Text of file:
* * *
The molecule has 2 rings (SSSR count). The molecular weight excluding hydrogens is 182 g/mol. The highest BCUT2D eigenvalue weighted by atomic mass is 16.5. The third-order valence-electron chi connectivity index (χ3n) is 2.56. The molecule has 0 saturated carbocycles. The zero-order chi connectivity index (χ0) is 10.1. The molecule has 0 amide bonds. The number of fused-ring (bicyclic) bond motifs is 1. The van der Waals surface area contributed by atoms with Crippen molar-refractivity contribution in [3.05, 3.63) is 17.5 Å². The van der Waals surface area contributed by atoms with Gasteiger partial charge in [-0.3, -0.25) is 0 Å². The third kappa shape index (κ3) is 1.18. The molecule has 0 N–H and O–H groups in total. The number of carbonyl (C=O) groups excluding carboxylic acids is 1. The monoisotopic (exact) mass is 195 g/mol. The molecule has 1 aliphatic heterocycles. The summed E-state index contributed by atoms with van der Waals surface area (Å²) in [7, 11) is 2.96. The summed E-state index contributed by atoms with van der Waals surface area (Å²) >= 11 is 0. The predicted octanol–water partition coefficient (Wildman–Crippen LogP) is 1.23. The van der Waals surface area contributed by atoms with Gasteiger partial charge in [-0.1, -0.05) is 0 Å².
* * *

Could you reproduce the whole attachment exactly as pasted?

The molecule has 2 rings (SSSR count). The molecular weight excluding hydrogens is 182 g/mol. The highest BCUT2D eigenvalue weighted by atomic mass is 16.5. The third-order valence-electron chi connectivity index (χ3n) is 2.56. The molecule has 0 saturated carbocycles. The zero-order chi connectivity index (χ0) is 10.1. The molecule has 0 amide bonds. The number of fused-ring (bicyclic) bond motifs is 1. The van der Waals surface area contributed by atoms with Crippen molar-refractivity contribution in [3.05, 3.63) is 17.5 Å². The van der Waals surface area contributed by atoms with Gasteiger partial charge in [-0.3, -0.25) is 0 Å². The third kappa shape index (κ3) is 1.18. The molecule has 0 N–H and O–H groups in total. The number of carbonyl (C=O) groups excluding carboxylic acids is 1. The monoisotopic (exact) mass is 195 g/mol. The molecule has 1 aliphatic heterocycles. The summed E-state index contributed by atoms with van der Waals surface area (Å²) in [7, 11) is 2.96. The summed E-state index contributed by atoms with van der Waals surface area (Å²) >= 11 is 0. The predicted octanol–water partition coefficient (Wildman–Crippen LogP) is 1.23. The van der Waals surface area contributed by atoms with Gasteiger partial charge in [-0.1, -0.05) is 0 Å².